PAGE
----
Where hair sheep don’t fit
It’s equally important to talk about where hair sheep genetics don’t fit. First and foremost, if they are not adaptable to a specific environment, they should not be raised. While hair sheep breeds will adapt to colder climates by growing more undercoat (wool), not all hair sheep breeds may be suitable for cold weather extremes.
In situations where wool comprises a significant portion of the income, hair sheep genetics would obviously be illogical. Also, in situations where producers receive a substantial pelt credit on market lambs, hair sheep or hair x wool cross lambs would be ill-advised. Under range conditions, hair sheep are also not a good fit. With the possible exception of the Dorper, it will be difficult to produce large enough lambs for the western market using hair sheep genetics. The valuable pelt credit would most likely be lost. Under range conditions, hair sheep cannot express the traits for which they are best known: reproductive efficiency and parasite resistance/tolerance. Finally, hair sheep breeds lack the flocking instinct of fine wool sheep, and would likely drive sheep herders to quit.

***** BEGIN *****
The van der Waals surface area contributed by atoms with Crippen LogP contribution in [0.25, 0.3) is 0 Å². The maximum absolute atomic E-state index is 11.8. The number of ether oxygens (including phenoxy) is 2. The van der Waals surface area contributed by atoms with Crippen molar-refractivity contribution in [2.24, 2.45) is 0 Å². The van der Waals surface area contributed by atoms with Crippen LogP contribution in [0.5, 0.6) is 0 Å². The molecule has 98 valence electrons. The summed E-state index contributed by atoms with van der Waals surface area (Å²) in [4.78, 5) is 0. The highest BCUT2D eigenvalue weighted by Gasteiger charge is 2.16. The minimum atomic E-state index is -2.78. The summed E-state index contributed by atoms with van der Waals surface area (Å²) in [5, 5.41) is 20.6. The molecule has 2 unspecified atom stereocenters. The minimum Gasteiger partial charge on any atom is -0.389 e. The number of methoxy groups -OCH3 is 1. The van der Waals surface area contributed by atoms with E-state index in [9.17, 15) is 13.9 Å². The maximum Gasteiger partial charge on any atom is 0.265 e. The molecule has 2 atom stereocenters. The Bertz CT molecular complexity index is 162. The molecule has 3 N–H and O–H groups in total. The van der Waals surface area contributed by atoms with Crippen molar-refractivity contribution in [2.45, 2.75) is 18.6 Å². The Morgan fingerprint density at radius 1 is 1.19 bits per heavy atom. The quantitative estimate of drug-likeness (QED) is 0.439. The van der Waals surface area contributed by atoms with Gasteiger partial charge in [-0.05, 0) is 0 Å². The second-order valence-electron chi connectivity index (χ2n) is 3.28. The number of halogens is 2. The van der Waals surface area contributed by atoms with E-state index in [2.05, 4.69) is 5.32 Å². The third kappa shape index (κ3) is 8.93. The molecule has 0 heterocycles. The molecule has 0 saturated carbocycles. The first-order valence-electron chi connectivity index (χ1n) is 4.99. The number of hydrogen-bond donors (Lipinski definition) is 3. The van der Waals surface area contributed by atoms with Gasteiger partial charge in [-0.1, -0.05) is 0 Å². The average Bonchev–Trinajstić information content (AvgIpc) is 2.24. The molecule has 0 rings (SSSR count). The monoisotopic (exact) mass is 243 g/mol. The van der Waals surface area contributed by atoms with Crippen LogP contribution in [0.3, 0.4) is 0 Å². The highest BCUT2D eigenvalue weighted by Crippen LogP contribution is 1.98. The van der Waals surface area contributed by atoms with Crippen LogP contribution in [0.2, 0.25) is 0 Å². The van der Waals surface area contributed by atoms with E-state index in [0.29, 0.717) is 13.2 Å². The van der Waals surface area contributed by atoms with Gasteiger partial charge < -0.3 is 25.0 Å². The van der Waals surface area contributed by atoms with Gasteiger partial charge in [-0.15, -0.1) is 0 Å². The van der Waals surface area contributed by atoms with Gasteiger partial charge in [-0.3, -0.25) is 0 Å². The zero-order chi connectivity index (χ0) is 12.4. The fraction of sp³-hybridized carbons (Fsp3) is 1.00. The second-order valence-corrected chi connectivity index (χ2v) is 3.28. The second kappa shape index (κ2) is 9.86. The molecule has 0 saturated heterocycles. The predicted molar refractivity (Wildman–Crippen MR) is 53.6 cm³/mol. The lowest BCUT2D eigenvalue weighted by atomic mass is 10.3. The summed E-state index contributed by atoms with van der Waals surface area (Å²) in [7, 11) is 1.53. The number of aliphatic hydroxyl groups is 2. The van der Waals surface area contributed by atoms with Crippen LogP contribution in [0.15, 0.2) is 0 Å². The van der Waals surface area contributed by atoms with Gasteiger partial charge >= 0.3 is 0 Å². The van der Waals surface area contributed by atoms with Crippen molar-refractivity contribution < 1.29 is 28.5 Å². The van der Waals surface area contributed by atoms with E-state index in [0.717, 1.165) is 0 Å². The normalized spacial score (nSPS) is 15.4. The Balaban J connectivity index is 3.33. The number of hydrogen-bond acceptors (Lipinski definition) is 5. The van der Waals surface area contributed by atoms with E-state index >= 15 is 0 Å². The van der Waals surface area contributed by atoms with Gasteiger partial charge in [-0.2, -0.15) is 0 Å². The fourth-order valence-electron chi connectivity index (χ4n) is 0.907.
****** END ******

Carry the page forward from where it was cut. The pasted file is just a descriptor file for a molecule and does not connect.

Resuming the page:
Not in the show ring?
Hair sheep breeds are likely not suitable for the club lamb market, though again the Dorper could be the exception, particularly in crossbreeding programs, because of its superior body conformation. However, even with Dorper genetics, care must be taken to avoid getting the lamb(s) too fat as Dorpers finish at a lighter weight than larger framed wooled breeds. On the other hand, if the emphasis is placed on the children (as should be the case) and not winning, hair sheep lambs, are just as suitable as any breed of lamb for the show ring.